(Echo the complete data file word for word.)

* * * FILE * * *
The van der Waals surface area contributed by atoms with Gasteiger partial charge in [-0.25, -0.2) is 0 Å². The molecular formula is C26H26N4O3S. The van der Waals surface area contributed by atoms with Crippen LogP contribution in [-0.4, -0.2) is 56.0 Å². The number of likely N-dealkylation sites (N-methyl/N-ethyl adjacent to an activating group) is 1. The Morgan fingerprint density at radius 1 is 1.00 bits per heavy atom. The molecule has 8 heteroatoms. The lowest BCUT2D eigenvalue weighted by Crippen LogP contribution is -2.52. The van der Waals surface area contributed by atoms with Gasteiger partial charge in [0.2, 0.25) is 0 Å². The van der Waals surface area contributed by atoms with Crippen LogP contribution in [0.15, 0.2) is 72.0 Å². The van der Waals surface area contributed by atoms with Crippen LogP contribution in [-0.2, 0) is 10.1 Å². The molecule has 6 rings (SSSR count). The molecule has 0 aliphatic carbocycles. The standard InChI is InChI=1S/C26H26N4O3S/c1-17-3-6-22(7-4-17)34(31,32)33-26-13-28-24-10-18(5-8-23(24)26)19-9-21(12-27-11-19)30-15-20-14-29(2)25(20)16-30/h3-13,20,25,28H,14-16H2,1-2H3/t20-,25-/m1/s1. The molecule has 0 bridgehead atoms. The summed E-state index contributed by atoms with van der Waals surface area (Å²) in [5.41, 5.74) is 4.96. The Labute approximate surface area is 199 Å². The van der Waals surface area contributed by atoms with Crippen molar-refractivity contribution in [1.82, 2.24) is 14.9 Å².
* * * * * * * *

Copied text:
The van der Waals surface area contributed by atoms with Gasteiger partial charge in [-0.25, -0.2) is 0 Å². The molecular formula is C26H26N4O3S. The van der Waals surface area contributed by atoms with Crippen LogP contribution in [-0.4, -0.2) is 56.0 Å². The number of likely N-dealkylation sites (N-methyl/N-ethyl adjacent to an activating group) is 1. The Morgan fingerprint density at radius 1 is 1.00 bits per heavy atom. The molecule has 8 heteroatoms. The lowest BCUT2D eigenvalue weighted by Crippen LogP contribution is -2.52. The van der Waals surface area contributed by atoms with Gasteiger partial charge in [0.2, 0.25) is 0 Å². The van der Waals surface area contributed by atoms with Crippen LogP contribution in [0.15, 0.2) is 72.0 Å². The van der Waals surface area contributed by atoms with Crippen LogP contribution in [-0.2, 0) is 10.1 Å². The molecule has 6 rings (SSSR count). The molecule has 0 aliphatic carbocycles. The standard InChI is InChI=1S/C26H26N4O3S/c1-17-3-6-22(7-4-17)34(31,32)33-26-13-28-24-10-18(5-8-23(24)26)19-9-21(12-27-11-19)30-15-20-14-29(2)25(20)16-30/h3-13,20,25,28H,14-16H2,1-2H3/t20-,25-/m1/s1. The molecule has 0 bridgehead atoms. The summed E-state index contributed by atoms with van der Waals surface area (Å²) in [5.41, 5.74) is 4.96. The Labute approximate surface area is 199 Å². The van der Waals surface area contributed by atoms with Crippen molar-refractivity contribution in [1.82, 2.24) is 14.9 Å².